An example of a noncooperative game is a situation in which two competing firms take each other’s likely behavior into account when independently setting their prices. Each firm knows that by undercutting its competitor, it can capture more market share. But it also knows that in doing so, it risks setting off a price war. Another noncooperative game is the auction mentioned above: Each bidder must take the likely behavior of the other bidders into account when determining an optimal bidding strategy.
Note that the fundamental difference between cooperative and noncooperative games lies in the contracting possibilities. In cooperative games, binding contracts are possible; in noncooperative games, they are not.
We will be concerned mostly with noncooperative games. Whatever the game, however, keep in mind the following key point about strategic decision making:
This point may seem obvious—of course, one must understand an opponent’s point of view. Yet even in simple gaming situations, people often ignore or misjudge opponents’ positions and the rational responses that those positions imply.
HOW TO BUY A DOLLAR BILL Consider the following game devised by Martin Shubik. A dollar bill is auctioned, but in an unusual way. The highest bidder receives the dollar in return for the amount bid. However, the second- highest bidder must also hand over the amount that he or she bid—and get nothing in return. If you were playing this game, how much would you bid for the dollar bill?
Classroom experience shows that students often end up bidding more than a dollar for the dollar. In a typical scenario, one player bids 20 cents and another 30 cents. The lower bidder now stands to lose 20 cents but figures he can earn a dollar by raising his bid, and so bids 40 cents. The escalation continues until two players carry the bidding to a dollar against 90 cents. Now the 90-cent bidder has to choose between bidding $1.10 for the dollar or paying 90 cents to get nothing. Most often, he raises his bid, and the bidding escalates further. In some experiments, the “winning” bidder has ended up paying more than $3 for the dollar!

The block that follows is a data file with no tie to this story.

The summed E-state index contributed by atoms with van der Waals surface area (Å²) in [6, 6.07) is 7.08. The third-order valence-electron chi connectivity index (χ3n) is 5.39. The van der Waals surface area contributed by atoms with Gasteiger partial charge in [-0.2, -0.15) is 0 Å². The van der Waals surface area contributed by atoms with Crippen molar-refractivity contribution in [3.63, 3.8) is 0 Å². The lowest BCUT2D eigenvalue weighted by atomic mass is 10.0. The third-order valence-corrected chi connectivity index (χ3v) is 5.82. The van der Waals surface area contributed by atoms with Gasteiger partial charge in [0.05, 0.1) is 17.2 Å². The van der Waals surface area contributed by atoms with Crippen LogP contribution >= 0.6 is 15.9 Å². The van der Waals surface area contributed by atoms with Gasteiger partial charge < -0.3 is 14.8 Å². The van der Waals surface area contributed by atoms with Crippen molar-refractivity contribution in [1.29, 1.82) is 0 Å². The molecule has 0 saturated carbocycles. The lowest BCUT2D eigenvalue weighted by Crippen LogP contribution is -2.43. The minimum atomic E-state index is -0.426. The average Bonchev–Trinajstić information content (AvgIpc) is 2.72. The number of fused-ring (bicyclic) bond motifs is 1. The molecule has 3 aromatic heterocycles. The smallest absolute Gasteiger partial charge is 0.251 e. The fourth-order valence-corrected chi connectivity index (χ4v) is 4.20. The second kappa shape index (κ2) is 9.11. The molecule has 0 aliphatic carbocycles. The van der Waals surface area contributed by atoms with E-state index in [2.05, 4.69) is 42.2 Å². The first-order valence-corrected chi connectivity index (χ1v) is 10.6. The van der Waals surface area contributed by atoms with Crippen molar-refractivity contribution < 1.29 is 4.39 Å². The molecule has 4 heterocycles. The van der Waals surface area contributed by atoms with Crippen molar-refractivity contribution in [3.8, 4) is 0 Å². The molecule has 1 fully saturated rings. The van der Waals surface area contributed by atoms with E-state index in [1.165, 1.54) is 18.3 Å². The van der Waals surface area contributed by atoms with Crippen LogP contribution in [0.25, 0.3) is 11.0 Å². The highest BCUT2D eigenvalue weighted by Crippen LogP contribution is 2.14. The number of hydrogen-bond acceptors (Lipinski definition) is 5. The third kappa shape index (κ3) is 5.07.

How could intelligent students put themselves in this position? By failing to think through the likely response of the other players and the sequence of events it implies.
In the rest of this chapter, we will examine simple games that involve pricing, advertising, and investment decisions. The games are simple in that, given some behavioral assumptions, we can determine the best strategy for each firm. But even for these simple games, we will find that the correct behavioral assumptions are not always easy to make. Often they will depend on how the game is played (e.g., how long the firms stay in business, their reputations, etc.). Therefore, when reading this chapter, you should try to understand the basic issues involved in making strategic decisions. You should also keep in mind the importance of carefully assessing your opponent’s position and rational response to your actions, as Example 13.1 illustrates.
Source: Pindyck Robert, Rubinfeld Daniel (2012), Microeconomics, Pearson, 8th edition.